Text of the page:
Why Diversity Is Needed in Security
It is now common knowledge that diversity, equity, and inclusion are crucial for a company’s success. Companies refer to a culture and policies that revolve around these principles as “DEI”, a movement that has been on since the 1960s.
Here’s a definition of DEI, albeit oversimplified:
- Diversity is about a corporate culture that hires a range of diverse individuals
- Equity ensures fair treatment and equality of opportunity
- Inclusion is about a culture where everyone feels welcome
Studies show that teams with both men and women outperform teams with less diversity. For the longest time, the impact of diversity used to be subject to debate. But data shows that it is no longer debatable.
Let’s consider a few facts:
- Diverse companies enjoy 2.3 times higher cash flow per employee
- Team performance goes by up to 30% when teams are inclusive
- Diverse management teams had a 19% increase in revenue compared to less diverse teams
Women in IT security
While debates around DEI have moved from “why” to “how” in many fields, IT security is an area where women have a hard time getting an equal playing field. Roughly 20% of developers are female, and that is just about half the overall female representation in the global workforce which hovers around 40%. But cybersecurity lags even further behind in diversity and female participation. The 2017 Women in Cybersecurity report shows us that only 11% of information security professionals are women.
The information security scene needs diversity not only from a social justice standpoint but also as an effective weapon, according to James Hadley, Founder and CEO Immersive Labs on TechCrunch. “This provides an edge. In cybersecurity, where success often relies on doing the unexpected, diversity of thought is a valuable weapon.” says James. He brings up an overlooked aspect of diversity in security: diverse teams are better equipped to counter diverse attacks.
March is Women’s History Month, a good time to see how far women have come in cybersecurity. Many notable women have played a crucial role in the history of security.
Here are just a few of the stellar examples:
- The 1940s: A group called “Code Girls” helped win World War II by cracking German and Japanese codes
- The 1940s: 75% of codebreaking team Bletchley Park that played a crucial role in winning World War II were women
- 1945: Virginia D. Aderholt, a code breaker, was the first American to learn that World War II had formally ended in 1945.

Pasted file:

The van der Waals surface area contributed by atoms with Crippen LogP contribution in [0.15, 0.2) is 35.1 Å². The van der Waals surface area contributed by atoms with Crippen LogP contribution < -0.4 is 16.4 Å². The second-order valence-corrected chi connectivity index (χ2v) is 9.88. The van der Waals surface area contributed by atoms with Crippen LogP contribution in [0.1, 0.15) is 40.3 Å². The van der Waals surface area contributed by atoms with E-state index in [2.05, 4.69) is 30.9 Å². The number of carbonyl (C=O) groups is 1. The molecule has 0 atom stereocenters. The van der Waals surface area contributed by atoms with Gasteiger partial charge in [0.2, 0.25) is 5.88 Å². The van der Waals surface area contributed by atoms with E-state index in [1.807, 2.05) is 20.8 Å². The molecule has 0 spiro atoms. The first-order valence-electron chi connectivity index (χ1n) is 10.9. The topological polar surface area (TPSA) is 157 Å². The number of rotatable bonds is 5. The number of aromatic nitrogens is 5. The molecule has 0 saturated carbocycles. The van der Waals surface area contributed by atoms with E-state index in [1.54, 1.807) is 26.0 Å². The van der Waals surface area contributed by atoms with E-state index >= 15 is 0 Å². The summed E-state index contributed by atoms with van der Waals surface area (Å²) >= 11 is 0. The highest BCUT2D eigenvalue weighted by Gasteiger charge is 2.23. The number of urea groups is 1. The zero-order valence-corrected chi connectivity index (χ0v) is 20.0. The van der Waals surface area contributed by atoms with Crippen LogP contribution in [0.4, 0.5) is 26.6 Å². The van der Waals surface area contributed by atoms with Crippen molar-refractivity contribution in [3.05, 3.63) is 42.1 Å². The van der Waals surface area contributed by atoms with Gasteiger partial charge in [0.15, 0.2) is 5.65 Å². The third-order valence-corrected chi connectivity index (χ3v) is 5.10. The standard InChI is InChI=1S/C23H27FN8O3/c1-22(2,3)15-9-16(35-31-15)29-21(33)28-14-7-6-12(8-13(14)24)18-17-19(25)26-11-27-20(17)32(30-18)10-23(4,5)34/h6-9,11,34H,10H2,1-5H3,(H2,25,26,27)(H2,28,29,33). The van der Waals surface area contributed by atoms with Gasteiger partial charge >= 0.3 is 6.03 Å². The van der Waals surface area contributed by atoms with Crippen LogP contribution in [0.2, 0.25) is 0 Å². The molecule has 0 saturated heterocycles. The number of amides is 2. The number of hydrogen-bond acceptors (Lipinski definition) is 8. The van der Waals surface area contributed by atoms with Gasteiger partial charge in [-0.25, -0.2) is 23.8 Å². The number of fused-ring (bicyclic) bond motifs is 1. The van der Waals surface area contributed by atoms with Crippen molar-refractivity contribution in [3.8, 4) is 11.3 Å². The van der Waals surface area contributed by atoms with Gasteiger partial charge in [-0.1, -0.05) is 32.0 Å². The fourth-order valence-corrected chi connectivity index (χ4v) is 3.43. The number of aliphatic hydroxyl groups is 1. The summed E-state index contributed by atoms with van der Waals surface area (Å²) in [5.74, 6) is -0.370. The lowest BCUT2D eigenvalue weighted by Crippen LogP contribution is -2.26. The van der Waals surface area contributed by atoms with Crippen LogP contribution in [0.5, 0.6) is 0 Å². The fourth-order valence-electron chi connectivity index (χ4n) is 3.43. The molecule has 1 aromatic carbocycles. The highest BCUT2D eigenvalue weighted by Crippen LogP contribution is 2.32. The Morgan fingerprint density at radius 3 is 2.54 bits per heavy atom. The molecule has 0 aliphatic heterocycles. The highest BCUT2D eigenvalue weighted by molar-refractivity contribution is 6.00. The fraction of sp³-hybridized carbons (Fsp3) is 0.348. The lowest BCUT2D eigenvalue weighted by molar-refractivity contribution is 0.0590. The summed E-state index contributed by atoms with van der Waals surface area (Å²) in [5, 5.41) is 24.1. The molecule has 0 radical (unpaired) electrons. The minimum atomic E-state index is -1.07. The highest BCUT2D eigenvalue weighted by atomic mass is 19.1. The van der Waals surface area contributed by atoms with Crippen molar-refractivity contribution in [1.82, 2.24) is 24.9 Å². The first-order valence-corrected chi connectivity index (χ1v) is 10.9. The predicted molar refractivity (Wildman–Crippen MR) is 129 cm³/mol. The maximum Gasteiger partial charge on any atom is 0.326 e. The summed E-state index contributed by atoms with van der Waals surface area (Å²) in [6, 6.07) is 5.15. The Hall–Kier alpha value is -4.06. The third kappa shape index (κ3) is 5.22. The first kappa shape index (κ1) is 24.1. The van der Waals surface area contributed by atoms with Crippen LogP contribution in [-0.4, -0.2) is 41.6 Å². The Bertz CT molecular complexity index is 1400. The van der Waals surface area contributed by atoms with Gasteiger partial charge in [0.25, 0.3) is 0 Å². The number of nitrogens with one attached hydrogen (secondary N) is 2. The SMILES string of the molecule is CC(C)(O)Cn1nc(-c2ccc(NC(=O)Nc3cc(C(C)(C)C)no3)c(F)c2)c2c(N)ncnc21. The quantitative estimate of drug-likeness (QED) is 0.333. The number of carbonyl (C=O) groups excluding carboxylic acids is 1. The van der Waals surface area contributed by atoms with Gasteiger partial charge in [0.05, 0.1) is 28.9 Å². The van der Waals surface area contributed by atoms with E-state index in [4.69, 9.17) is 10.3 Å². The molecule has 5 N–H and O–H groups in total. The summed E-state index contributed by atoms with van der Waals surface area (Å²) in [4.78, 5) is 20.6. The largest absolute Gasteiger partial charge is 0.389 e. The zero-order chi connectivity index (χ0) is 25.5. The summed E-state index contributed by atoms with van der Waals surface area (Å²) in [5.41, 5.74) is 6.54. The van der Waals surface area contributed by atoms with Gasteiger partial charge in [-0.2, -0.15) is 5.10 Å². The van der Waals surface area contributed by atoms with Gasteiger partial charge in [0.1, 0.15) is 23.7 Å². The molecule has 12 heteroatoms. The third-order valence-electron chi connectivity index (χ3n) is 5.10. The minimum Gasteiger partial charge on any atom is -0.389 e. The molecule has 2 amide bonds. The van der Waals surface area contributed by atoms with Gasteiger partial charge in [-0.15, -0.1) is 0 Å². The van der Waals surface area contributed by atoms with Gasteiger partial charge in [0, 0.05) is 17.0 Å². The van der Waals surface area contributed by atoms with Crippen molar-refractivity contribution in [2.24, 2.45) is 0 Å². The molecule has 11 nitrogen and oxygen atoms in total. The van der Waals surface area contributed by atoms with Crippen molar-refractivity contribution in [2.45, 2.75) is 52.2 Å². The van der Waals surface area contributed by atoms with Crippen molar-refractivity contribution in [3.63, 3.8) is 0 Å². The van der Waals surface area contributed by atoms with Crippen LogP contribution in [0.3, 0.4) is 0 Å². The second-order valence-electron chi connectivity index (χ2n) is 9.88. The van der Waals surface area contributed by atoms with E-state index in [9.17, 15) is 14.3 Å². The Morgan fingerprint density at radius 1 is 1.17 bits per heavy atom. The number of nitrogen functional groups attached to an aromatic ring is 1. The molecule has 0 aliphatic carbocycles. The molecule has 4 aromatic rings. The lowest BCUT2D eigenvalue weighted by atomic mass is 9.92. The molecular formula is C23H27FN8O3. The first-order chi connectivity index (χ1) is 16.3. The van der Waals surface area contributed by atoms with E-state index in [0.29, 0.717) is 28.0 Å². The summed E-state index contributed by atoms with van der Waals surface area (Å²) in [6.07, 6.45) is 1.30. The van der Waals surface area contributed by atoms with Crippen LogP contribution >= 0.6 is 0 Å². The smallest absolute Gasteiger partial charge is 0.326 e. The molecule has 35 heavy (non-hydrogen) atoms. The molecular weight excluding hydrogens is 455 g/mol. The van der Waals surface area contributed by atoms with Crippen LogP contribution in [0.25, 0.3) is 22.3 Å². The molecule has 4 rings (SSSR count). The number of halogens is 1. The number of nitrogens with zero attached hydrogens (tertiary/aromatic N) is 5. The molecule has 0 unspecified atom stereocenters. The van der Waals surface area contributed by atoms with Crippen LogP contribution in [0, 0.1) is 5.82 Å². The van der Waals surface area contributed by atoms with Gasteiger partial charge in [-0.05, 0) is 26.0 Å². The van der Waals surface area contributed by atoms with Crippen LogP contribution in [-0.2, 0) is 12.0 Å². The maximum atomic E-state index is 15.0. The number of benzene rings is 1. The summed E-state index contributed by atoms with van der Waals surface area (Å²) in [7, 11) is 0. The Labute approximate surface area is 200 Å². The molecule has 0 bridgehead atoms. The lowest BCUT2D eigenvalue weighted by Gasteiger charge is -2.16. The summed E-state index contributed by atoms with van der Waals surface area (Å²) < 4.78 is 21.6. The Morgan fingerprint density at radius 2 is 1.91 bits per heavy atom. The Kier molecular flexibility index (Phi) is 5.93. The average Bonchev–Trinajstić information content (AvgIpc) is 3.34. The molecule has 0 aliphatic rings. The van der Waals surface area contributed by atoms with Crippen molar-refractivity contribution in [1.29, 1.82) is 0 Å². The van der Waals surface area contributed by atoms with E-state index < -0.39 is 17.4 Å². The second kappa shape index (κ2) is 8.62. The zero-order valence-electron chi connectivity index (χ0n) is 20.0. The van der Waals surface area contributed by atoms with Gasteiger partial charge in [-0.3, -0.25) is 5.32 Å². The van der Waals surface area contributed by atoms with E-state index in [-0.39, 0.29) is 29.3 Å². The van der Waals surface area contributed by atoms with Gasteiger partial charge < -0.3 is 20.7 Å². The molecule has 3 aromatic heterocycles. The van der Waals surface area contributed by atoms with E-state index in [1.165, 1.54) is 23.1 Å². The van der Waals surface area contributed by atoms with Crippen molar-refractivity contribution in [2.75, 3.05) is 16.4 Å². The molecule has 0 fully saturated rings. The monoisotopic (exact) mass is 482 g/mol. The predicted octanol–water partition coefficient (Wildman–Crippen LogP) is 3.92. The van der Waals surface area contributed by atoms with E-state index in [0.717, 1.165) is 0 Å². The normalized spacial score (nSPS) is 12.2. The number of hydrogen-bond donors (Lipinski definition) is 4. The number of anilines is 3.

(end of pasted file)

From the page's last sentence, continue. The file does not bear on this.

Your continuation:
- The 1940s: Many women were the first programmers to work on the “first digital computer” or the ENIAC project at the University of Pennsylvania, calculating weapons’ trajectories.
…. not to mention Ada Lovelace (“the first programmer”), Grace Hopper (who created “the first compiler”), Margaret Hamilton (who took us to the moon), Elizabeth “Jake” Feinler (who organized the Internet), and countless others.
In cybersecurity we have a few powerful women influencers today:
- Parisa Tabriz, “Security Princess” or Director of Engineering runs Google’s security testing labs.
- Eva Galperin, Director of Cybersecurity at Electronic Freedom Foundation (EFF)
- Rebecca Bace - “Den Mother” as the cybersecurity community nicknamed her - contributed crucial threat intrusion detection work to the US National Security Agency. She was posthumously inducted into the 2019 Cyber Security Hall of Fame.
And there are many more women playing critical roles in information security across the world.
Challenges for DEI in IT security
Yet, in spite of such women and their proven contributions, IT security remains a male-dominated field even within tech. Cyber Security Online sheds light on some of the barriers and challenges to gender diversity becoming a reality in this space. Some of the highlights:
- It starts in school: women are under-represented in computing and STEM subjects.
- Workplaces perpetuate inequity with sizeable pay gaps
- Stereotypes and bias continue to exist
Companies can take active measures to counter these challenges through mentorship, support, hiring policies, and eliminating pay gaps. For example, many companies now sponsor scholarships and run programs focused on women and minorities.
Future outlook and conclusion
There is still a long way to go in bridging gender and other DEI gaps in cybersecurity. Education, policy, and programs for women are key weapons for bridging these gaps, along with mentoring, support, and policy reform by leaders.
The Purple Book Community (PBC) equips people to embrace best practices around cybersecurity. And changing the future for women in security is one of PBC’s key focus areas as we go about helping companies and individuals deal with the evolving challenges of staying secure in a complex digital world.